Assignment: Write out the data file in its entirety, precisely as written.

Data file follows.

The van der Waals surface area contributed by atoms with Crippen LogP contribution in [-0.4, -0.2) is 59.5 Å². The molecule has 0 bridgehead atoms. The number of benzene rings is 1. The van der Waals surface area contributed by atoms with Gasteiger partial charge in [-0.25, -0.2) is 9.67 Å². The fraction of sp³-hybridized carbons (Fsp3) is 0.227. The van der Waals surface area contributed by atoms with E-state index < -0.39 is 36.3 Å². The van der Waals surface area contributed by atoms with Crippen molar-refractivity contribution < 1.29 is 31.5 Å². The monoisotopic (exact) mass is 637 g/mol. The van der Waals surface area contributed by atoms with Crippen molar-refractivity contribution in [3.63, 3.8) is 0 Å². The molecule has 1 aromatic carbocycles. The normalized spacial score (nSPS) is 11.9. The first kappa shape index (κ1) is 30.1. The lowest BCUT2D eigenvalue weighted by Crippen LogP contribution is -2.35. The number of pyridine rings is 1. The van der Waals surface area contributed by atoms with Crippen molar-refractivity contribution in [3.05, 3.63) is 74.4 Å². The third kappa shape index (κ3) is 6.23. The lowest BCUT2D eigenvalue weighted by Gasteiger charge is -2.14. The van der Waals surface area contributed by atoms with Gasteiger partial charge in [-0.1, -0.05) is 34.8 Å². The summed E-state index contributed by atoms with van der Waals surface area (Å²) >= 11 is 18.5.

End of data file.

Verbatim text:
The van der Waals surface area contributed by atoms with Crippen LogP contribution in [-0.4, -0.2) is 59.5 Å². The molecule has 0 bridgehead atoms. The number of benzene rings is 1. The van der Waals surface area contributed by atoms with Gasteiger partial charge in [-0.25, -0.2) is 9.67 Å². The fraction of sp³-hybridized carbons (Fsp3) is 0.227. The van der Waals surface area contributed by atoms with E-state index < -0.39 is 36.3 Å². The van der Waals surface area contributed by atoms with Crippen molar-refractivity contribution < 1.29 is 31.5 Å². The monoisotopic (exact) mass is 637 g/mol. The van der Waals surface area contributed by atoms with Crippen molar-refractivity contribution in [3.63, 3.8) is 0 Å². The molecule has 1 aromatic carbocycles. The normalized spacial score (nSPS) is 11.9. The first kappa shape index (κ1) is 30.1. The lowest BCUT2D eigenvalue weighted by Crippen LogP contribution is -2.35. The number of pyridine rings is 1. The van der Waals surface area contributed by atoms with Crippen molar-refractivity contribution in [3.05, 3.63) is 74.4 Å². The third kappa shape index (κ3) is 6.23. The lowest BCUT2D eigenvalue weighted by Gasteiger charge is -2.14. The van der Waals surface area contributed by atoms with Gasteiger partial charge in [-0.1, -0.05) is 34.8 Å². The summed E-state index contributed by atoms with van der Waals surface area (Å²) >= 11 is 18.5.